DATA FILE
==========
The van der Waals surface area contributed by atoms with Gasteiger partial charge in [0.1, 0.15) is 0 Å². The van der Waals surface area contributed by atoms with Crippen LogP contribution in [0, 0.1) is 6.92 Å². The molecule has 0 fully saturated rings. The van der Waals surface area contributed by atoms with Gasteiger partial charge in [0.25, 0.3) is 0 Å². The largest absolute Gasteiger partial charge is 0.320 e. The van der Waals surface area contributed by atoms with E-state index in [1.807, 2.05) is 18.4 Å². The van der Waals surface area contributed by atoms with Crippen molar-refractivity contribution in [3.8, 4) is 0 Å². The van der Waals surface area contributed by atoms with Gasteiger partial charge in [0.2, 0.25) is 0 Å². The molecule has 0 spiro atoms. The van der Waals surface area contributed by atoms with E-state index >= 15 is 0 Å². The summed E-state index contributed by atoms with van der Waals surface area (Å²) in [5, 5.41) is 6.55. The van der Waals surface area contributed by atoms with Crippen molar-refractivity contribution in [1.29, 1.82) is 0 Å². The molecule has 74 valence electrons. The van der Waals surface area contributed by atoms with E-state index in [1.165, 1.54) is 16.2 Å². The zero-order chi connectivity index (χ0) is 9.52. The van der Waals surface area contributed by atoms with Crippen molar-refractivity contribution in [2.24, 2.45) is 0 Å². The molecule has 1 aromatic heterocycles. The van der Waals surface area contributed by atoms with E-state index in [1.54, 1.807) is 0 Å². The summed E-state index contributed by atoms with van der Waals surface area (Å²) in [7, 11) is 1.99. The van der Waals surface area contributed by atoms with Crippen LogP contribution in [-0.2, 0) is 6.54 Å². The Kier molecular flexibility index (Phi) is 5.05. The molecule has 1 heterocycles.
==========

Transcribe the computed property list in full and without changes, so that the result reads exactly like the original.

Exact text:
The van der Waals surface area contributed by atoms with Gasteiger partial charge in [0.1, 0.15) is 0 Å². The van der Waals surface area contributed by atoms with Crippen LogP contribution in [0, 0.1) is 6.92 Å². The molecule has 0 fully saturated rings. The van der Waals surface area contributed by atoms with Gasteiger partial charge in [0.25, 0.3) is 0 Å². The largest absolute Gasteiger partial charge is 0.320 e. The van der Waals surface area contributed by atoms with E-state index in [1.807, 2.05) is 18.4 Å². The van der Waals surface area contributed by atoms with Crippen molar-refractivity contribution in [3.8, 4) is 0 Å². The van der Waals surface area contributed by atoms with Gasteiger partial charge in [0.2, 0.25) is 0 Å². The molecule has 0 spiro atoms. The van der Waals surface area contributed by atoms with E-state index >= 15 is 0 Å². The summed E-state index contributed by atoms with van der Waals surface area (Å²) in [5, 5.41) is 6.55. The van der Waals surface area contributed by atoms with Crippen molar-refractivity contribution in [1.29, 1.82) is 0 Å². The molecule has 74 valence electrons. The van der Waals surface area contributed by atoms with E-state index in [1.165, 1.54) is 16.2 Å². The zero-order chi connectivity index (χ0) is 9.52. The van der Waals surface area contributed by atoms with Crippen molar-refractivity contribution in [2.24, 2.45) is 0 Å². The molecule has 1 aromatic heterocycles. The van der Waals surface area contributed by atoms with E-state index in [1.54, 1.807) is 0 Å². The summed E-state index contributed by atoms with van der Waals surface area (Å²) in [7, 11) is 1.99. The van der Waals surface area contributed by atoms with Crippen LogP contribution in [-0.2, 0) is 6.54 Å². The Kier molecular flexibility index (Phi) is 5.05. The molecule has 1 heterocycles.